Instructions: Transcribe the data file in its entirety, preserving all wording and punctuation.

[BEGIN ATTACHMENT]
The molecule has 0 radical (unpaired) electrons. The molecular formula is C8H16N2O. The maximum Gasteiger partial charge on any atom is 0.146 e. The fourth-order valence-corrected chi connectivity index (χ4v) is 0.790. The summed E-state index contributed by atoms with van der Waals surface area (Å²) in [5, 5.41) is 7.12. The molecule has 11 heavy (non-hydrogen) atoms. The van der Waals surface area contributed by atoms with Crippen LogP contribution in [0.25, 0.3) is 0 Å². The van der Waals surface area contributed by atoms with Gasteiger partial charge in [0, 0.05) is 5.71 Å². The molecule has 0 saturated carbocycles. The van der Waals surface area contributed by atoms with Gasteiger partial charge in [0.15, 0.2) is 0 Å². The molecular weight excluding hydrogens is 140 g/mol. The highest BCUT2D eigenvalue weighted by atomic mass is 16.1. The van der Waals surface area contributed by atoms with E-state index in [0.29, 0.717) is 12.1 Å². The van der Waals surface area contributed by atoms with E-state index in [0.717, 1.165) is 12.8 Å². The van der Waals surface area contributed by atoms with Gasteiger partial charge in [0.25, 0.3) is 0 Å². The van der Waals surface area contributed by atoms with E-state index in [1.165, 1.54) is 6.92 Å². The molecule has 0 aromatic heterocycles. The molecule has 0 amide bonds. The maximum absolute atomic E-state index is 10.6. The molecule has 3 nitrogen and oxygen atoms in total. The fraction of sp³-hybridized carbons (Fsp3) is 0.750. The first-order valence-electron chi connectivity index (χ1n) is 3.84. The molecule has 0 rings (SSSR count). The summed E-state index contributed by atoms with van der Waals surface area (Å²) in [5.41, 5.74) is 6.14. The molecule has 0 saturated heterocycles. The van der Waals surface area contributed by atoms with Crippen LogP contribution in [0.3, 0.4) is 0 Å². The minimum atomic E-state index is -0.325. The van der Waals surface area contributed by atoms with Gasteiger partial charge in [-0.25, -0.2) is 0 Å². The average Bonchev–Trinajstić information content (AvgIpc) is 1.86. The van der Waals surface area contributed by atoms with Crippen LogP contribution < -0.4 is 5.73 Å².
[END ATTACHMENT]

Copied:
The molecule has 0 radical (unpaired) electrons. The molecular formula is C8H16N2O. The maximum Gasteiger partial charge on any atom is 0.146 e. The fourth-order valence-corrected chi connectivity index (χ4v) is 0.790. The summed E-state index contributed by atoms with van der Waals surface area (Å²) in [5, 5.41) is 7.12. The molecule has 11 heavy (non-hydrogen) atoms. The van der Waals surface area contributed by atoms with Crippen LogP contribution in [0.25, 0.3) is 0 Å². The van der Waals surface area contributed by atoms with Gasteiger partial charge in [0, 0.05) is 5.71 Å². The molecule has 0 saturated carbocycles. The van der Waals surface area contributed by atoms with Gasteiger partial charge in [0.15, 0.2) is 0 Å². The molecular weight excluding hydrogens is 140 g/mol. The highest BCUT2D eigenvalue weighted by atomic mass is 16.1. The van der Waals surface area contributed by atoms with E-state index in [0.29, 0.717) is 12.1 Å². The van der Waals surface area contributed by atoms with E-state index in [0.717, 1.165) is 12.8 Å². The van der Waals surface area contributed by atoms with Gasteiger partial charge in [0.25, 0.3) is 0 Å². The van der Waals surface area contributed by atoms with E-state index in [1.165, 1.54) is 6.92 Å². The molecule has 0 aromatic heterocycles. The molecule has 0 amide bonds. The maximum absolute atomic E-state index is 10.6. The molecule has 3 nitrogen and oxygen atoms in total. The fraction of sp³-hybridized carbons (Fsp3) is 0.750. The first-order valence-electron chi connectivity index (χ1n) is 3.84. The molecule has 0 rings (SSSR count). The summed E-state index contributed by atoms with van der Waals surface area (Å²) in [5.41, 5.74) is 6.14. The molecule has 0 saturated heterocycles. The van der Waals surface area contributed by atoms with Crippen LogP contribution in [0.3, 0.4) is 0 Å². The minimum atomic E-state index is -0.325. The van der Waals surface area contributed by atoms with Gasteiger partial charge in [-0.25, -0.2) is 0 Å². The average Bonchev–Trinajstić information content (AvgIpc) is 1.86. The van der Waals surface area contributed by atoms with Crippen LogP contribution < -0.4 is 5.73 Å².